OK, thanks guy for your thoughts. To answer your questions. My standard is a laboratory mercury-in-glass with a recent calibration certificate. On a heavily overcast day, the difference between it and the sensor is generally better than 0.3 deg C, which ain’t bad. As the bulb of it is reflective I assume it is relatively free of radiation errors. On a bright, sunny day, when the thermometer is placed in the shadow of my radiation shield on a windless day, there is a 4 deg C difference. Poking the bulb through the louvres of the shield and I get essentially similar readings to the sensor, proving the shield is not 100% effective.
The shield is a stacked plantpot saucer type in semi-glossy white-pigmented polyester co-polymer (I suspect from recycled polyethylene terephthalate). I have tried it with the bottom open and closed: the difference is difficult to quantify, but it is not enormous, probably less than 0.5 deg C. Unfortunately, I cannot place it anywhere but in a shadeless south-facing garden. As yet, I have not tried forced ventilation. I am considering trying placing an aluminium foil-covered sheet round half of it so that the whole shield is never in direct sunlight, even though it will restrict wind access; this could be oversome by forced ventilation. Even more tempting is the aluminium-foil covered horizontal tube, as described in one of the above references. This would have the advantage of being relatively immune to albedo errors, which are not negligible.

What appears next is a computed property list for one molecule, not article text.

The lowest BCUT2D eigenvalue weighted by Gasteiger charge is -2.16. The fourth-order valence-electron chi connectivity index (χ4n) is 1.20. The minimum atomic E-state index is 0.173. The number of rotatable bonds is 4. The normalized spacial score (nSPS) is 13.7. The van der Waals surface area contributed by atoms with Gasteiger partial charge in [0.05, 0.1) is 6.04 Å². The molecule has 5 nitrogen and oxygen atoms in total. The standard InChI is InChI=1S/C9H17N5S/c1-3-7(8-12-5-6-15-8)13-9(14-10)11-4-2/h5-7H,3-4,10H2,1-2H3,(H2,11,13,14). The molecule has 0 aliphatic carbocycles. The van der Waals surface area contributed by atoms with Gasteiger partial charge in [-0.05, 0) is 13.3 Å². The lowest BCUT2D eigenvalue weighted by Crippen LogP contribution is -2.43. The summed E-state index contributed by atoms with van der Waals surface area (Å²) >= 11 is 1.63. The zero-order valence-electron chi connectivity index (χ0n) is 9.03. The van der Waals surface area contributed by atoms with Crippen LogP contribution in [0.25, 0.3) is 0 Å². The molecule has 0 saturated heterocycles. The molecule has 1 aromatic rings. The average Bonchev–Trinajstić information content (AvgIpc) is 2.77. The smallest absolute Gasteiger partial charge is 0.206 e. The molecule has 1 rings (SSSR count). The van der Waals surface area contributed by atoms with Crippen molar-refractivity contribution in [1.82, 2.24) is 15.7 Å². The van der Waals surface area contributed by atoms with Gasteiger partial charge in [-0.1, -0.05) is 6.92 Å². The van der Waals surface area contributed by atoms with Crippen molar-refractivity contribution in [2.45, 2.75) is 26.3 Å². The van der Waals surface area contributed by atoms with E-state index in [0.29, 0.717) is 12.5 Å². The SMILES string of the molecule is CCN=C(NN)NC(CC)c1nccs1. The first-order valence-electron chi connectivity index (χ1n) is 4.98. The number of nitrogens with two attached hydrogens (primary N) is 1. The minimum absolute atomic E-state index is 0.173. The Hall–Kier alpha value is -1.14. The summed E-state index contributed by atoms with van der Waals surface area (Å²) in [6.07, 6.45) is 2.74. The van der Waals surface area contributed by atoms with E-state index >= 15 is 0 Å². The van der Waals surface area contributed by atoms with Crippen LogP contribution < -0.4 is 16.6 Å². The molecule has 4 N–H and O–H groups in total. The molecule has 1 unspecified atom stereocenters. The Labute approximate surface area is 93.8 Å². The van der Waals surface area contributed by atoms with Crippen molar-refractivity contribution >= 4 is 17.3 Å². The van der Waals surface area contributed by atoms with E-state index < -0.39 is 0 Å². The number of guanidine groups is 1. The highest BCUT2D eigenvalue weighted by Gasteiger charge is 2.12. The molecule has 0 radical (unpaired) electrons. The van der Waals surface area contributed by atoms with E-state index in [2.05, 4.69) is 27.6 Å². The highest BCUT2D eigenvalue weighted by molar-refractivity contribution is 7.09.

To get an idea of albedo errors, before I “permanently” installed the sensor, I did a number of unscientific, qualitative, tests. I fixed it to a 1 m pole, with no radiation shield. Over several calm sunny days, after the sun went behind a nearby hill in the afternoon (~15:30-16:00) I stuck the pole in different substrates and allowed the readings to settle. My “standard” position was over a pale sandstone crazy paving and I took a reading there about 30 minutes after the sun disappeared, moved it to over a different substrate, took a reading of temp and humidity and then moved it back again. I averaged the start and finish temps and RHs and assumed that, as the drop in temp was reasonably linear with time, this would be the condition at the time of measuring over the test substrate. I obtained the following results:
Over Bermuda grass, cut short: T = -2, RH = +8
Over Kikuyu grass, cut to ~75 mm: T = -3, RH = +10
Over cultivated soil: T = 0, RH = +9
Over packed soil: T = 0, RH = +5
Over red-dyed concrete: T = -0.5, RH = -5
There was no irrigation or rainfall during this period. I’d guestimate the margin of error to be T +/- 1, RH +/- 5. T in deg C, RH in %. Note these figures are always the delta-T and delta-RH, so the absolute values were probably not material. I concluded from this, that it is an error to place a hygrometer over grass or soil and a thermometer over a hard surface! As the sensor was combined, I had to compromise, so I chose the red concrete, which made for a more convenient installation.
This is my current thinking.